Recent Articles

February 23, 2015

Back Home 0

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Sometimes, a writer needs to live in the setting of his or her fiction, as was the case with William Faulkner, who famously took a train from Hollywood to Mississippi solely to break through his writer’s block. Other times, they need to move away to find the inspiration to write about their home. In The Globe […]

February 23, 2015

Ice Cream Etc. 0

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Recommended Reading: Chris Powers on the short fiction of John Updike. Pair with James Santel on Updike’s Collected Stories.

February 23, 2015

You Too Could Be a Turnip 0

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Those of you with more than a passing familiarity with the Brothers Grimm will know that classic fairy tales were often dark and macabre. They’re considerably more frightening than the sanitized versions we read to our children today. At Salon, Maria Tatar talks to Laura Miller about her translation of The Turnip Princess, a new […]

February 23, 2015

The End of the End: Writers on Last Lines 1

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Writing the final pages of a novel is difficult enough, but then comes the final challenge. It’s the end of the end, the last stop on the line, the dazzling dismount: a damn good closing sentence.

February 23, 2015

Featuring Jimmy Carter 0

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Kickstarters for creative projects run the gamut from endeavors like Star Citizen to requests for food or rent money to let a writer finish a novel. In between those extremes is this, a charmingly eccentric children’s book titled Pete Peanut and the Trouble with Birthdays, which needs help covering the costs of its ambitious design. […]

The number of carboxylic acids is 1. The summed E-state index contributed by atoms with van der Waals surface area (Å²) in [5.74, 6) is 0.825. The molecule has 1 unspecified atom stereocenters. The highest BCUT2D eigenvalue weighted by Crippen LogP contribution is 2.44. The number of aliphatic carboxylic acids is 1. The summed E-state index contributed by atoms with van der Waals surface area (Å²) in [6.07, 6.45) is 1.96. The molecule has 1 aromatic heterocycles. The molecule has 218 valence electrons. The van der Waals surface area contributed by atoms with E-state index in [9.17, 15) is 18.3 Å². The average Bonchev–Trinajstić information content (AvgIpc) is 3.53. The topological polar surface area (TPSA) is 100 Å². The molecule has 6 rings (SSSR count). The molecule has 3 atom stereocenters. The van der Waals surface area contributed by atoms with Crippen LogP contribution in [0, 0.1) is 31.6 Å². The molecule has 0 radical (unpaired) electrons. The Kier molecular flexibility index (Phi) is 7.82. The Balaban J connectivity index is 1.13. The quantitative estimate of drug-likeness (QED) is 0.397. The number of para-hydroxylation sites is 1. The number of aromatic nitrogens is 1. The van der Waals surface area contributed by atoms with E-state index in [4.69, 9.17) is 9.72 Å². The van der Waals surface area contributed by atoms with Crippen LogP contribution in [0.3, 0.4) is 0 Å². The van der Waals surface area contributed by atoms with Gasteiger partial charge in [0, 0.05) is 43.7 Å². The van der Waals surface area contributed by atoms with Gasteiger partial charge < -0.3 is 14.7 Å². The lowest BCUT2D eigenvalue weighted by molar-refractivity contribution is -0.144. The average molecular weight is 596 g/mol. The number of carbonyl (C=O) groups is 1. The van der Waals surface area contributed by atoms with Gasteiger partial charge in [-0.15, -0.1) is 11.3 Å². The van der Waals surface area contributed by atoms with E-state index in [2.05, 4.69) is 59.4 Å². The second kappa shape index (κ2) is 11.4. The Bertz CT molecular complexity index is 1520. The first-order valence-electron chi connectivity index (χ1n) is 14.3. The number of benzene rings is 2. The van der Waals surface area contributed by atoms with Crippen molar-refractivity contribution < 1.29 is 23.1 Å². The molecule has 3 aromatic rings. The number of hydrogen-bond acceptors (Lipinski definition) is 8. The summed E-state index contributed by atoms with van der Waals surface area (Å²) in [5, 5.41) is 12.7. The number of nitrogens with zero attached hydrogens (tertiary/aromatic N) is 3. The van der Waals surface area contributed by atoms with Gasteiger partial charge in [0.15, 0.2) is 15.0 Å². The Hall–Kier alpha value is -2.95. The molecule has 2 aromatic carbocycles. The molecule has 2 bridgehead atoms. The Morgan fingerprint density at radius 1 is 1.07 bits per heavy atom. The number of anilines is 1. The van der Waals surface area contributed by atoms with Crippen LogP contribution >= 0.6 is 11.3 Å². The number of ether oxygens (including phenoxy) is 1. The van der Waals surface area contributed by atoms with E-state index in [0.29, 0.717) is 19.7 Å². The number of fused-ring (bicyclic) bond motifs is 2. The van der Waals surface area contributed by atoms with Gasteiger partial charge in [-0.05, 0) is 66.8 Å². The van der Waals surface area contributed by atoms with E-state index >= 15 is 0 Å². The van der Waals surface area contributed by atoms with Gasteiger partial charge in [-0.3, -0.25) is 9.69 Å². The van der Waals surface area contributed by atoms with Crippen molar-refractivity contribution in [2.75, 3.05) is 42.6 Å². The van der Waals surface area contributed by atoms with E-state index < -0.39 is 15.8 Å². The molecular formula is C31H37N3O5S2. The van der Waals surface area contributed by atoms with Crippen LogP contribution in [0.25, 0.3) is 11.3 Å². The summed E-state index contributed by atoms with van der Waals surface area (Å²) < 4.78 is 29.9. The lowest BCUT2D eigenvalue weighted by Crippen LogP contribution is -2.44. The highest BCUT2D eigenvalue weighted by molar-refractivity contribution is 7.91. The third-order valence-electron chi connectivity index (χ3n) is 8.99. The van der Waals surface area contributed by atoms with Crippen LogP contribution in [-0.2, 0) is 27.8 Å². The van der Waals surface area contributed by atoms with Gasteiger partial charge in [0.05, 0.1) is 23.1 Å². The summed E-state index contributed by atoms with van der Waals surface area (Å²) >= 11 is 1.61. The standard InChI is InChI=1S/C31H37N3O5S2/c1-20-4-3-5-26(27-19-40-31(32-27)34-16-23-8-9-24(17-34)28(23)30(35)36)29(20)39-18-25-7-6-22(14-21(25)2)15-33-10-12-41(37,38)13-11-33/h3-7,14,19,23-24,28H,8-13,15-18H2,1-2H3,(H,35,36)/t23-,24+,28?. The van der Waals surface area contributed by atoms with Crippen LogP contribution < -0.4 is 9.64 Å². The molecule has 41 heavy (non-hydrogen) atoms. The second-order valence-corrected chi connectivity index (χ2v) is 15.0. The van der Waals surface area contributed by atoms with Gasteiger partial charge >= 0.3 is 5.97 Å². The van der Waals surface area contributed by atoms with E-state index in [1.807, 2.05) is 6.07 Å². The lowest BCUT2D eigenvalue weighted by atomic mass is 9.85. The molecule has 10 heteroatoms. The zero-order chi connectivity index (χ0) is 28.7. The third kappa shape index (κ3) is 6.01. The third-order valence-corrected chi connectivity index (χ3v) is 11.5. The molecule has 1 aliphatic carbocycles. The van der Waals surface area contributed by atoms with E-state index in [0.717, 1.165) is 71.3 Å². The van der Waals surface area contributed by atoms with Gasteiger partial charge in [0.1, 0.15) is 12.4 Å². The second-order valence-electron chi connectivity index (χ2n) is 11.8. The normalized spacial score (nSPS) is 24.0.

February 23, 2015

The Art of the Final Sentence 12

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For writers, the last sentences aren’t about reader responsibility at all — it’s a once-in-a-lifetime chance to stop worrying about what comes next, because nothing does. No more keeping the reader interested, no more wariness over giving the game away. This is the best time for a writer to get real, to depict reality as they see it, without compromises, without fear.

February 22, 2015

Looking at Selma 0

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“A film based on a historical subject, even a beautifully shot one, can remind us without meaning to that although reading in the US is a minority activity, the book is still the only medium in which you can make a complicated argument.” Darryl Pinckney writes about “Some Different Ways of Looking at Selma” for the […]

February 22, 2015

Wordless Novels 0

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“There is a saying that has become a cliché: ‘Pictures speak louder than words.’ But sometimes, a picture can speak louder than words because it contains a profound silence. It’s what a picture does not say that can often make it loud. What is, after all, a wordless novel but a novel devoted to the […]

February 22, 2015

Kino 0

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Haruki Murakami, our favorite advice columnist, has a new piece of short fiction in the New Yorker.

February 21, 2015

Stories and Glass 0

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From the Paris Review: Daniel Torday on lost family stories, Pliny the Elder, and the origins of glass.